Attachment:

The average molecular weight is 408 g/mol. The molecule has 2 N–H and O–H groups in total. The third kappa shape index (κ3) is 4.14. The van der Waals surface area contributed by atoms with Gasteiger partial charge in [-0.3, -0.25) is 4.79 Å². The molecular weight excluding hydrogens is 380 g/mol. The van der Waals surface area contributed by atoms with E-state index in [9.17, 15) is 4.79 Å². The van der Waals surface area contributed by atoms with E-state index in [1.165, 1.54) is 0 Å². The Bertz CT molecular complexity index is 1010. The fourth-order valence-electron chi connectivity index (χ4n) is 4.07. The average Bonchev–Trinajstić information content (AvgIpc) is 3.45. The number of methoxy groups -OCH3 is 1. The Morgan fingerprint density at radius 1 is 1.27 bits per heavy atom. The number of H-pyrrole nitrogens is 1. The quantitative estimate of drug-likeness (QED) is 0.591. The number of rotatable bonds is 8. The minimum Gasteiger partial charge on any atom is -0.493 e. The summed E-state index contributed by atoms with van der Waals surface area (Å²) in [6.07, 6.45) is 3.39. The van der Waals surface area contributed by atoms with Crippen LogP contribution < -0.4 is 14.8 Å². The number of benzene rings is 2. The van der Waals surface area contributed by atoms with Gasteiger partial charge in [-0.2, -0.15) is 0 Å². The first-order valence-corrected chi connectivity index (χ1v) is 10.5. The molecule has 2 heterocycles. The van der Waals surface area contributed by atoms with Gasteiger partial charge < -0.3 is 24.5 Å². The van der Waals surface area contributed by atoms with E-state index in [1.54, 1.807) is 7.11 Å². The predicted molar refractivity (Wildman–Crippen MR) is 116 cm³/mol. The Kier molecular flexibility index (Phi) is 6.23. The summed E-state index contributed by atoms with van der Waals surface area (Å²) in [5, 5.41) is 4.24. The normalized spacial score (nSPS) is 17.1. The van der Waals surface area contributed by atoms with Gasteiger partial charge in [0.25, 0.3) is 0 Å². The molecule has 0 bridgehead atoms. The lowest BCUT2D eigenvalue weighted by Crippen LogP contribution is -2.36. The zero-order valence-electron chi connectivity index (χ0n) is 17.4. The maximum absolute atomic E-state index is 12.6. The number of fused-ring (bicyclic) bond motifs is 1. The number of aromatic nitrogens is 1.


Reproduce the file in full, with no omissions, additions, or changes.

The average molecular weight is 408 g/mol. The molecule has 2 N–H and O–H groups in total. The third kappa shape index (κ3) is 4.14. The van der Waals surface area contributed by atoms with Gasteiger partial charge in [-0.3, -0.25) is 4.79 Å². The molecular weight excluding hydrogens is 380 g/mol. The van der Waals surface area contributed by atoms with E-state index in [9.17, 15) is 4.79 Å². The van der Waals surface area contributed by atoms with E-state index in [1.165, 1.54) is 0 Å². The Bertz CT molecular complexity index is 1010. The fourth-order valence-electron chi connectivity index (χ4n) is 4.07. The average Bonchev–Trinajstić information content (AvgIpc) is 3.45. The number of methoxy groups -OCH3 is 1. The Morgan fingerprint density at radius 1 is 1.27 bits per heavy atom. The number of H-pyrrole nitrogens is 1. The quantitative estimate of drug-likeness (QED) is 0.591. The number of rotatable bonds is 8. The minimum Gasteiger partial charge on any atom is -0.493 e. The summed E-state index contributed by atoms with van der Waals surface area (Å²) in [6.07, 6.45) is 3.39. The van der Waals surface area contributed by atoms with Crippen LogP contribution < -0.4 is 14.8 Å². The number of benzene rings is 2. The van der Waals surface area contributed by atoms with Gasteiger partial charge in [-0.2, -0.15) is 0 Å². The first-order valence-corrected chi connectivity index (χ1v) is 10.5. The molecule has 2 heterocycles. The van der Waals surface area contributed by atoms with Gasteiger partial charge < -0.3 is 24.5 Å². The van der Waals surface area contributed by atoms with E-state index in [1.54, 1.807) is 7.11 Å². The predicted molar refractivity (Wildman–Crippen MR) is 116 cm³/mol. The Kier molecular flexibility index (Phi) is 6.23. The summed E-state index contributed by atoms with van der Waals surface area (Å²) in [5, 5.41) is 4.24. The normalized spacial score (nSPS) is 17.1. The van der Waals surface area contributed by atoms with Gasteiger partial charge in [0.25, 0.3) is 0 Å². The molecule has 0 bridgehead atoms. The lowest BCUT2D eigenvalue weighted by Crippen LogP contribution is -2.36. The zero-order valence-electron chi connectivity index (χ0n) is 17.4. The maximum absolute atomic E-state index is 12.6. The number of fused-ring (bicyclic) bond motifs is 1. The number of aromatic nitrogens is 1.